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Agricultural Issues Center University of California Prepared August 2002 Updated March 2004

Commodity Profile: English Walnuts

by Henrich Brunke Post Graduate Researcher [email protected] California is the main producer of English walnuts in the United States and produces 99 percent of the nation's walnuts. The term "English" applied to walnuts is a misnomer. It apparently refers to the English merchant marines whose ships transported the nuts for trade around the world. There are two species of walnuts, the English (Juglans regia), which originated in Persia, and the black walnut, which is native to the United States. In California, there are over 30 varieties of commercially produced walnuts, all of which are hybrids of the English walnut. The Northern California black walnut is primarily used as the rootstock for English walnut cultivars. The black walnut is of high flavor, but due to its hard shell and poor hulling characteristics it is not grown commercially for nut production. The Eastern American Black walnut is grown east of the Rocky Mountains primarily for wood and veneer. The California walnut industry is made up of over 5000 walnut growers and about 55 walnut processors. A federal marketing order is in place for walnuts, which established the Walnut Marketing Board and regulates that all walnuts be inspected and certified as meeting strict USDA specifications. Production California production of walnuts amounted to 325,000 tons in 2003, higher than the five year average (1999-2003) for California production of 286,000 tons. Production has clearly increased from 260,000 tons in 1993 (five year average for 1989-1993 totaled 236,000 tons. However, production has fluctuated over the years due to the alternate bearing cycles of walnut trees. Harvests were particularly low at 208,000 tons in 1996 and 227,000 tons 1998. Total walnut acreage in California has been increasing. In 1993, walnut trees were grown on 175,000 acres. By 2003, acreage had risen 17 percent to 205,000 acres. Consumption Per capita consumption of walnuts has changed little during the 1990s, decreasing slightly from 0.45 pounds per person in 1990 to 0.43 pounds per person in 2001.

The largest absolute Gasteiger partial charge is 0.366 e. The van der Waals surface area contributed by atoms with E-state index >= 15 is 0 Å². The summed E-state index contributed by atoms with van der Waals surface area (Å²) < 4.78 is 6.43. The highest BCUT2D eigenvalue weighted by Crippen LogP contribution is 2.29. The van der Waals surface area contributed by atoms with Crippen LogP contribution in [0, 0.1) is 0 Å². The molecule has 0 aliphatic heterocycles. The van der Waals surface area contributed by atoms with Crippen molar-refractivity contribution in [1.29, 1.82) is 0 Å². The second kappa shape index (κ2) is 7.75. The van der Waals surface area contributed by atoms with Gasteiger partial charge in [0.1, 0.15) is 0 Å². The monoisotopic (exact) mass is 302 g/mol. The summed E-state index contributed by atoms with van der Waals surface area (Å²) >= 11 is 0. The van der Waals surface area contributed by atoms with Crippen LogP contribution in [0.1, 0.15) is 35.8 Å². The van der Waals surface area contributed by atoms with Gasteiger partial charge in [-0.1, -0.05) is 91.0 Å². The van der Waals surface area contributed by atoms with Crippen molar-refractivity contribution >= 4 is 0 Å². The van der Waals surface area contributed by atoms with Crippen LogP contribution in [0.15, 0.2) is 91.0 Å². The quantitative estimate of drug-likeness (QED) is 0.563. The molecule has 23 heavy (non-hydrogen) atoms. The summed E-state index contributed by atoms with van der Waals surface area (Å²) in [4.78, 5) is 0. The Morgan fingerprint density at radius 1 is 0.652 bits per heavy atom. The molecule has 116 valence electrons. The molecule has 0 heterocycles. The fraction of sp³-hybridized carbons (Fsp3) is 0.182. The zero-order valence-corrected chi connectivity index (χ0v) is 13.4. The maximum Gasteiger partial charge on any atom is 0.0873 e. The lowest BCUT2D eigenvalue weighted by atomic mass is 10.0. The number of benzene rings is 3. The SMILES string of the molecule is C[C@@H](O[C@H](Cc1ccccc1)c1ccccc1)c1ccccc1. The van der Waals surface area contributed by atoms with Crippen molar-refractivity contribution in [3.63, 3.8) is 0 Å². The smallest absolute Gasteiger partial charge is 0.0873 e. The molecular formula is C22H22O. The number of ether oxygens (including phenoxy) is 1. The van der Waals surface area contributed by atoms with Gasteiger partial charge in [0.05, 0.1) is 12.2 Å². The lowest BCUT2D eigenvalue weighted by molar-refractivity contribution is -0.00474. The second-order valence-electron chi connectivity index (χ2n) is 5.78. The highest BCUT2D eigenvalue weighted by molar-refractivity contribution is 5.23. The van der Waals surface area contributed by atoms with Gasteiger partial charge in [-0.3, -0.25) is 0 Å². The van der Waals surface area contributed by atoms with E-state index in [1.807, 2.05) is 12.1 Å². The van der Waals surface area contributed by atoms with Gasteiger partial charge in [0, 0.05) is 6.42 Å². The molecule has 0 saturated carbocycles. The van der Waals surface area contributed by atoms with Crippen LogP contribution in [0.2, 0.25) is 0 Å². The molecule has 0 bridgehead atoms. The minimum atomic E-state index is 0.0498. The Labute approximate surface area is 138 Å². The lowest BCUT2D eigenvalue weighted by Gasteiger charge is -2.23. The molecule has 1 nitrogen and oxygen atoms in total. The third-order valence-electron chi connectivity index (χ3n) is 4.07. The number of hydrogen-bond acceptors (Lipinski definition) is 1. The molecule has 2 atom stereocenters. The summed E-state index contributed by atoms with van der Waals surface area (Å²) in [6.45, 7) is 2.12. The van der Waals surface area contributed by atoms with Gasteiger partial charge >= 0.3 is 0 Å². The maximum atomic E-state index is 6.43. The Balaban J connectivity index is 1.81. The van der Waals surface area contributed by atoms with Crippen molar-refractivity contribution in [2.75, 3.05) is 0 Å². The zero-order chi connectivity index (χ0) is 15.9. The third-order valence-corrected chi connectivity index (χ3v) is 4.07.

Tariff rates and policy changes resulting from NAFTA The United States charges 7 cents per kilogram on in-shell walnut imports and 26.5 cents per kilogram on shelled walnut imports from countries with which the United States maintain normal trade relations. Trade partners without normal trade status with the United States face tariffs of 11 cents per kilogram and 33.1 cents per kilogram for shipments of in-shell and shelled walnuts into the United States. Canada did not impose a tariff before signing the Canadian-U.S. Free Trade Agreement (CUSTA) in 1988. Before NAFTA became effective in 1994, Mexico imposed a tariff of 20 percent on walnut imports from the United States. The Mexican tariff was eliminated immediately upon NAFTA's implementation. The U.S. tariffs for imports from Canada were eliminated over 5 years in the case of in-shell walnuts and over 10 years in the case of shelled walnuts. The tariffs for imports from Mexico were eliminated upon NAFTA's implementation in 1994. Exports The United States is a net exporter of walnuts with California being the only walnut exporting U.S. state. In 2003, walnut exports were $213.9 million, ranking among California's top ten export commodities. In 2003, the export value in 2003 was up 16 percent from 2002 and up 77 percent from 1989. Shelled walnuts made up the majority of the export value at $122.1 million. In-shell walnut exports accounted for $91.6 million. According to the California Walnut Marketing Board, the industry shipped approximately 40 percent of the harvested crop overseas. The top export destinations in 2003 for California walnuts were the European Union (Spain, Germany and Italy received 40 percent of exports) and Japan (16 percent). Canada accounted for 9 percent of total walnut shipments from the United States and Mexico for 1 percent. Total exports rose constantly during the first half of the 1990s from $120.8 million in 1989 to $201.4 million in 1996 (a 66 percent increase). In 1997, the value of exports fell to $153 million and was even lower at $147.5 million by 1999 (Figure 1). In 2000, exports began to recuperate, reaching $213.9 million in 2003. Throughout the 1990s, in-shell walnuts were the most important walnut export product of the United States. In 1989, two-thirds of the exports were in-shell walnuts. However, by 2001, shelled walnuts had a higher export value than in-shell walnuts. Shelled walnut exports consistently increased in value from $34.3 million in 1989 to $122 million in 2003 (Table 1). Walnut exports to Canada were valued at $18.2 million in 2003 and have more than quadrupled since 1989 (Table 2). From 1989 to 1990, total value of walnuts exported to Canada doubled to $8.8 million. Exports averaged $11.9 million during the 1990s. In 2003, exports jumped to $18.2 million, with shelled almonds making up 79 percent of the export value. In 1989, the value of exports was almost equally made up of shelled and in-shell walnut shipments (Table 2). In-shell walnuts in 2003 were slightly higher than in 1989. Trade with Mexico has fluctuated during the post-NAFTA era. U.S. walnut exports to Mexico were relatively low until 1993, the year before NAFTA, when they